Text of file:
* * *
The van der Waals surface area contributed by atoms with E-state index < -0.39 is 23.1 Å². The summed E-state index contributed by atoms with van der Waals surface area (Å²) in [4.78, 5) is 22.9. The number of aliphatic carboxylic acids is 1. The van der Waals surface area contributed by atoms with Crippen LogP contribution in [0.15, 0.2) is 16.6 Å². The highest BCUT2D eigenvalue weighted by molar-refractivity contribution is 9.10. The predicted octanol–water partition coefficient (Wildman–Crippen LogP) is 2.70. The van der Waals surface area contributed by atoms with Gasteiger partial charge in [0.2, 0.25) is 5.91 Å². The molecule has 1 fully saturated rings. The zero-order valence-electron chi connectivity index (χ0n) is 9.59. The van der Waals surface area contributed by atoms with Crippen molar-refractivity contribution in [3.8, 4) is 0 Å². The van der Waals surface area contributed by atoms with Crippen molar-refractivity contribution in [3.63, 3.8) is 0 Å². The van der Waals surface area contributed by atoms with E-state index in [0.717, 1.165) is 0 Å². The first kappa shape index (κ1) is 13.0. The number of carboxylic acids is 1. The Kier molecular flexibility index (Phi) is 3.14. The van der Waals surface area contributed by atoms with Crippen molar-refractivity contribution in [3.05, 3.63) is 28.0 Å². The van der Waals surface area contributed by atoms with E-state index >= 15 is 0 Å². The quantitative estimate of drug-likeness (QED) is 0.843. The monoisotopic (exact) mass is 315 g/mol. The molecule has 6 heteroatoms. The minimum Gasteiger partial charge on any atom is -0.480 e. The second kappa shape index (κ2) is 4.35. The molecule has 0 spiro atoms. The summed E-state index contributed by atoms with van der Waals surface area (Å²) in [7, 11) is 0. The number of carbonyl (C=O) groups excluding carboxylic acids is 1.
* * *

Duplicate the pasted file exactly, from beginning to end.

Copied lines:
The van der Waals surface area contributed by atoms with E-state index < -0.39 is 23.1 Å². The summed E-state index contributed by atoms with van der Waals surface area (Å²) in [4.78, 5) is 22.9. The number of aliphatic carboxylic acids is 1. The van der Waals surface area contributed by atoms with Crippen LogP contribution in [0.15, 0.2) is 16.6 Å². The highest BCUT2D eigenvalue weighted by molar-refractivity contribution is 9.10. The predicted octanol–water partition coefficient (Wildman–Crippen LogP) is 2.70. The van der Waals surface area contributed by atoms with Gasteiger partial charge in [0.2, 0.25) is 5.91 Å². The molecule has 1 fully saturated rings. The zero-order valence-electron chi connectivity index (χ0n) is 9.59. The van der Waals surface area contributed by atoms with Crippen molar-refractivity contribution in [3.8, 4) is 0 Å². The van der Waals surface area contributed by atoms with Crippen molar-refractivity contribution in [3.63, 3.8) is 0 Å². The van der Waals surface area contributed by atoms with E-state index in [0.717, 1.165) is 0 Å². The first kappa shape index (κ1) is 13.0. The number of carboxylic acids is 1. The Kier molecular flexibility index (Phi) is 3.14. The van der Waals surface area contributed by atoms with Crippen molar-refractivity contribution in [3.05, 3.63) is 28.0 Å². The van der Waals surface area contributed by atoms with E-state index >= 15 is 0 Å². The quantitative estimate of drug-likeness (QED) is 0.843. The monoisotopic (exact) mass is 315 g/mol. The molecule has 6 heteroatoms. The minimum Gasteiger partial charge on any atom is -0.480 e. The second kappa shape index (κ2) is 4.35. The molecule has 0 spiro atoms. The summed E-state index contributed by atoms with van der Waals surface area (Å²) in [7, 11) is 0. The number of carbonyl (C=O) groups excluding carboxylic acids is 1.